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Survival of the Reckless: Feedback, Foresight and the Evolutionary Roots of the Financial Crisis


  • Jacobides, Michael G.

    (London Business School and Advanced Institute for Management Research)

  • Winter, Sidney G.

    (University of PA)


The financial crisis of 2008 has now been discussed and analyzed from a variety of viewpoints. Curiously, many of these discussions focus on the causes of the housing bubble, as distinguished from the crisis, and give little attention to the role of the extreme dysfunctions in the markets for residential mortgages and securities derived there from - notwithstanding the fact that these dysfunctions were extremely prominent in the unfolding of the crisis itself. We argue that understanding the crisis of 2008 requires understanding its specific features as well the features it shares with the many other financial crises in the historical record. Central to those specific features are the changes in business practices related to mortgages. These appeared in conjunction with the evolution of the vertical structure of mortgage banking, which in turn facilitated transformations of the financial sector and the structures and incentives that within it. Our theoretical approach is firmly in the evolutionary tradition, emphasizing learning as the source of competence and feedback as the driver of behavior. Analysis of the crisis highlights, however, hazardous potentialities in these processes that have not received adequate attention.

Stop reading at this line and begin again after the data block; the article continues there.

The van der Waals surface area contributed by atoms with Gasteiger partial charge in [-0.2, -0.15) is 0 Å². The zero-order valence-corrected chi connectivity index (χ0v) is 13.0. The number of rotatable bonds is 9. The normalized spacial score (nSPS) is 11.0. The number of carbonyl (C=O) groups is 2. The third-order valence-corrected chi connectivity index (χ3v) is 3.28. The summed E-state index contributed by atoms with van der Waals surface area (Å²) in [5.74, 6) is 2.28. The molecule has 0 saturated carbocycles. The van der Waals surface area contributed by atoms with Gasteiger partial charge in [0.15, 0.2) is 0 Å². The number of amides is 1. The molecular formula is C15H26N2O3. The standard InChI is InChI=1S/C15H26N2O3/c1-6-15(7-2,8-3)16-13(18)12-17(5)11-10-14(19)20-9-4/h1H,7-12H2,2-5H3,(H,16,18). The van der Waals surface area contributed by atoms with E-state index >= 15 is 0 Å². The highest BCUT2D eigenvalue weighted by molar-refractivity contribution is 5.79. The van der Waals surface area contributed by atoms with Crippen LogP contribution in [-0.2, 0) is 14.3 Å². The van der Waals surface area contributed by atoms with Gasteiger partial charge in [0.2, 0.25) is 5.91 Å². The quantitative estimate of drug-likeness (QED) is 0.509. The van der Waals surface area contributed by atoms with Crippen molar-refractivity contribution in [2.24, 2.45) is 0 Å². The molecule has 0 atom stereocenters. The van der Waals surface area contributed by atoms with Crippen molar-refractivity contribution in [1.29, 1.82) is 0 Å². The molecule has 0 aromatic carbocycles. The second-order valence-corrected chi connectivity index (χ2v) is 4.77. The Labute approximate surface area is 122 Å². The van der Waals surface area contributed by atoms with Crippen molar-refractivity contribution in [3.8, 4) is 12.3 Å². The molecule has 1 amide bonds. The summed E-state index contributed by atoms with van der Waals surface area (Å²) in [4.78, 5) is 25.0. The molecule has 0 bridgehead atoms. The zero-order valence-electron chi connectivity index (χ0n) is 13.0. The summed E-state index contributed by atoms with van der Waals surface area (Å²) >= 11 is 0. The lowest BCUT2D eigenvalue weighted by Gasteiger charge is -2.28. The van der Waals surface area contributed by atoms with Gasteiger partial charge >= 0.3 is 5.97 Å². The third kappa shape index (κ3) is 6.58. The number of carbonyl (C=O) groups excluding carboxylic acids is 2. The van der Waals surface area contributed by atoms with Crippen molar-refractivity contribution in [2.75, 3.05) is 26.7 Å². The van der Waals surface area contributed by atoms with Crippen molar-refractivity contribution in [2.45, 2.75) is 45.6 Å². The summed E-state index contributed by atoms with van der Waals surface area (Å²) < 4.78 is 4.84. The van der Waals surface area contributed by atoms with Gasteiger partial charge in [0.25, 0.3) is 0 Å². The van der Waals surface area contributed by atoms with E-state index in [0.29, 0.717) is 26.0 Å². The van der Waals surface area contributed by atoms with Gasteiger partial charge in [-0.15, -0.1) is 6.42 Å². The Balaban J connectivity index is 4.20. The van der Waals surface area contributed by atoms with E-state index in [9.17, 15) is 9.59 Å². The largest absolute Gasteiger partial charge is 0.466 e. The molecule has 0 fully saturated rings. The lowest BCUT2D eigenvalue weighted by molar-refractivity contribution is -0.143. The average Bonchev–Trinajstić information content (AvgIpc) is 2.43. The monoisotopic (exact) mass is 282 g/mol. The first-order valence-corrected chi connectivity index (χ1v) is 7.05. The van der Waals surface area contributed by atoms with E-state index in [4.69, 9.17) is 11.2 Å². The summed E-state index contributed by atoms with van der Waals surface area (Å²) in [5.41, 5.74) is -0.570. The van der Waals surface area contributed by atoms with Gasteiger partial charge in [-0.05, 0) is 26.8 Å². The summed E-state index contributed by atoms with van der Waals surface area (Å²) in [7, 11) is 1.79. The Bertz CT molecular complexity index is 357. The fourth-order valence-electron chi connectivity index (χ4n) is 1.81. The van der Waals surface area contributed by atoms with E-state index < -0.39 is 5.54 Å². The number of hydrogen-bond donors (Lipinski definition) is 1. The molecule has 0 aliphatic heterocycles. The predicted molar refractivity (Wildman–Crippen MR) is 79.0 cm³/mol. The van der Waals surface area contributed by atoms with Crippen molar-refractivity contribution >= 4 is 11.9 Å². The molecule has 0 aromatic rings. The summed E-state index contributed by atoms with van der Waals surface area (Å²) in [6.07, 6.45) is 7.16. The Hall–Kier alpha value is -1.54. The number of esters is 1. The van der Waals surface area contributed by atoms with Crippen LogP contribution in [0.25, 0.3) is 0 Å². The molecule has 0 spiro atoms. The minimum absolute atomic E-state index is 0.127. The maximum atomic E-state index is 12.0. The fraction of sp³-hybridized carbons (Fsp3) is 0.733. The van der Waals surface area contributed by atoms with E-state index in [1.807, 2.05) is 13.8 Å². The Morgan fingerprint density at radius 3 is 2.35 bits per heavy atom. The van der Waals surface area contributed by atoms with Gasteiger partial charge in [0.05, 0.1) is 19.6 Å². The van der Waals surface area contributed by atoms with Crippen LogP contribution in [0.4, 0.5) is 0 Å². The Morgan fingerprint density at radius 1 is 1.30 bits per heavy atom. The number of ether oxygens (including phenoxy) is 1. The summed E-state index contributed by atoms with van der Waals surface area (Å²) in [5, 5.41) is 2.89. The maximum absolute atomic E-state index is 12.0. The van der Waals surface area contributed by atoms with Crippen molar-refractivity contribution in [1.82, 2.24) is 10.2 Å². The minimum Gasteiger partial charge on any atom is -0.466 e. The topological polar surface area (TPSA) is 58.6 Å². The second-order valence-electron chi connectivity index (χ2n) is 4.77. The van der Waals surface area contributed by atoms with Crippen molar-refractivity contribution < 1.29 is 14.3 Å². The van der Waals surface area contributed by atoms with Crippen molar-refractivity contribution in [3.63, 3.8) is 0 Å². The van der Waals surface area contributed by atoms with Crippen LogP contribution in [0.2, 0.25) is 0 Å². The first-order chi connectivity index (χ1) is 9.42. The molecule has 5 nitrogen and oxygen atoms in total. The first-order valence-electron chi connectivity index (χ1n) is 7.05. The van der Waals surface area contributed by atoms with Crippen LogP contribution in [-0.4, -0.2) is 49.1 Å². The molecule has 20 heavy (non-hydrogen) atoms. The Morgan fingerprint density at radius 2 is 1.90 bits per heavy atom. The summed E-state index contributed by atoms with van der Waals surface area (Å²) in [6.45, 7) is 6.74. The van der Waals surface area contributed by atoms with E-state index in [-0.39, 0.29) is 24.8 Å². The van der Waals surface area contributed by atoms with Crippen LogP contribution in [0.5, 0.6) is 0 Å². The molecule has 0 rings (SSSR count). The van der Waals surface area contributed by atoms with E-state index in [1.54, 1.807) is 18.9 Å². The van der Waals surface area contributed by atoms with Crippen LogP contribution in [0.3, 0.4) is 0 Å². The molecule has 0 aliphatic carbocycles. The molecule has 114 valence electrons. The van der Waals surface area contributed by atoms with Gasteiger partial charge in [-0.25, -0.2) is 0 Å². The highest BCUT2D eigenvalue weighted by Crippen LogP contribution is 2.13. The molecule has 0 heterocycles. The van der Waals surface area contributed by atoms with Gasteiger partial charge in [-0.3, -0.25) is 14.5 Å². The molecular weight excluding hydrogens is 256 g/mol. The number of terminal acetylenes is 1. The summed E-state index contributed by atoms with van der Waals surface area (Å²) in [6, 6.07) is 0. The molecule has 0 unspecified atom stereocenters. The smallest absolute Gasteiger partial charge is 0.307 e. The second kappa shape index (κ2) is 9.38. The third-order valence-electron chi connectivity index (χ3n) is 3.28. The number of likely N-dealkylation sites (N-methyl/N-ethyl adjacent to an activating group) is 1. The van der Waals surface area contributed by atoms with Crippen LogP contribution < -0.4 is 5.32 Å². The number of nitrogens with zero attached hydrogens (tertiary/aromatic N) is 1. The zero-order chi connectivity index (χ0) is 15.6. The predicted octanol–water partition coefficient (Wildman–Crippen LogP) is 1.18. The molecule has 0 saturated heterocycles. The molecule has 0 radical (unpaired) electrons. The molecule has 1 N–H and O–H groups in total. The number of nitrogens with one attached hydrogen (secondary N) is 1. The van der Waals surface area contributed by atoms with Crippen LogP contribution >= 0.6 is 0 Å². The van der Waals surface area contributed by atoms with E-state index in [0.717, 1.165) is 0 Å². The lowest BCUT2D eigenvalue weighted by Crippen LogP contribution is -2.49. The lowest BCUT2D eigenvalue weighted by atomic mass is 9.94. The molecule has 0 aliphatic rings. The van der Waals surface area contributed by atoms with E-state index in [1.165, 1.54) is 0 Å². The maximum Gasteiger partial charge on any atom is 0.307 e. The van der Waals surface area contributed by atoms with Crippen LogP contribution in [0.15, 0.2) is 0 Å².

Suggested Citation

  • Jacobides, Michael G. & Winter, Sidney G., 2010. "Survival of the Reckless: Feedback, Foresight and the Evolutionary Roots of the Financial Crisis," Working Papers 11-42, University of Pennsylvania, Wharton School, Weiss Center.
  • Handle: RePEc:ecl:upafin:11-42

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